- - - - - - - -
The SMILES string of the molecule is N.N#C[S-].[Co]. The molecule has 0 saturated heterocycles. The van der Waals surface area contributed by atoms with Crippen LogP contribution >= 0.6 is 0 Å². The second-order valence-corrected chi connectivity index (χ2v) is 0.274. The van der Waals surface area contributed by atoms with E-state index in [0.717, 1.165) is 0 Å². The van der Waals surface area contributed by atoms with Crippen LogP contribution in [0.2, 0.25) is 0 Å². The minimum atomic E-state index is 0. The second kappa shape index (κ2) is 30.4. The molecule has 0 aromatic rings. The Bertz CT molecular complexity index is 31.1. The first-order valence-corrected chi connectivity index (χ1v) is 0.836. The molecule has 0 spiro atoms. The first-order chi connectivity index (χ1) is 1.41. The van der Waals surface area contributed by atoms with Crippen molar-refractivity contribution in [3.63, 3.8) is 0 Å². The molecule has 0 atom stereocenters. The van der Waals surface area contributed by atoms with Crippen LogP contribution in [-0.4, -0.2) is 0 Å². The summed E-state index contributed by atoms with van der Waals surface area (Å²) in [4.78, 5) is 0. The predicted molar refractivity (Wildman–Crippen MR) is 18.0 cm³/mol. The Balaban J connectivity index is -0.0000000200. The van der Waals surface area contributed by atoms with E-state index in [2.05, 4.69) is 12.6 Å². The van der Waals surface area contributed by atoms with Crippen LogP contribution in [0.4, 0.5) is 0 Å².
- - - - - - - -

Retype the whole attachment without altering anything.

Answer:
The SMILES string of the molecule is N.N#C[S-].[Co]. The molecule has 0 saturated heterocycles. The van der Waals surface area contributed by atoms with Crippen LogP contribution >= 0.6 is 0 Å². The second-order valence-corrected chi connectivity index (χ2v) is 0.274. The van der Waals surface area contributed by atoms with E-state index in [0.717, 1.165) is 0 Å². The van der Waals surface area contributed by atoms with Crippen LogP contribution in [0.2, 0.25) is 0 Å². The minimum atomic E-state index is 0. The second kappa shape index (κ2) is 30.4. The molecule has 0 aromatic rings. The Bertz CT molecular complexity index is 31.1. The first-order valence-corrected chi connectivity index (χ1v) is 0.836. The molecule has 0 spiro atoms. The first-order chi connectivity index (χ1) is 1.41. The van der Waals surface area contributed by atoms with Crippen molar-refractivity contribution in [3.63, 3.8) is 0 Å². The molecule has 0 atom stereocenters. The van der Waals surface area contributed by atoms with Crippen LogP contribution in [-0.4, -0.2) is 0 Å². The summed E-state index contributed by atoms with van der Waals surface area (Å²) in [4.78, 5) is 0. The predicted molar refractivity (Wildman–Crippen MR) is 18.0 cm³/mol. The Balaban J connectivity index is -0.0000000200. The van der Waals surface area contributed by atoms with E-state index in [2.05, 4.69) is 12.6 Å². The van der Waals surface area contributed by atoms with Crippen LogP contribution in [0.4, 0.5) is 0 Å².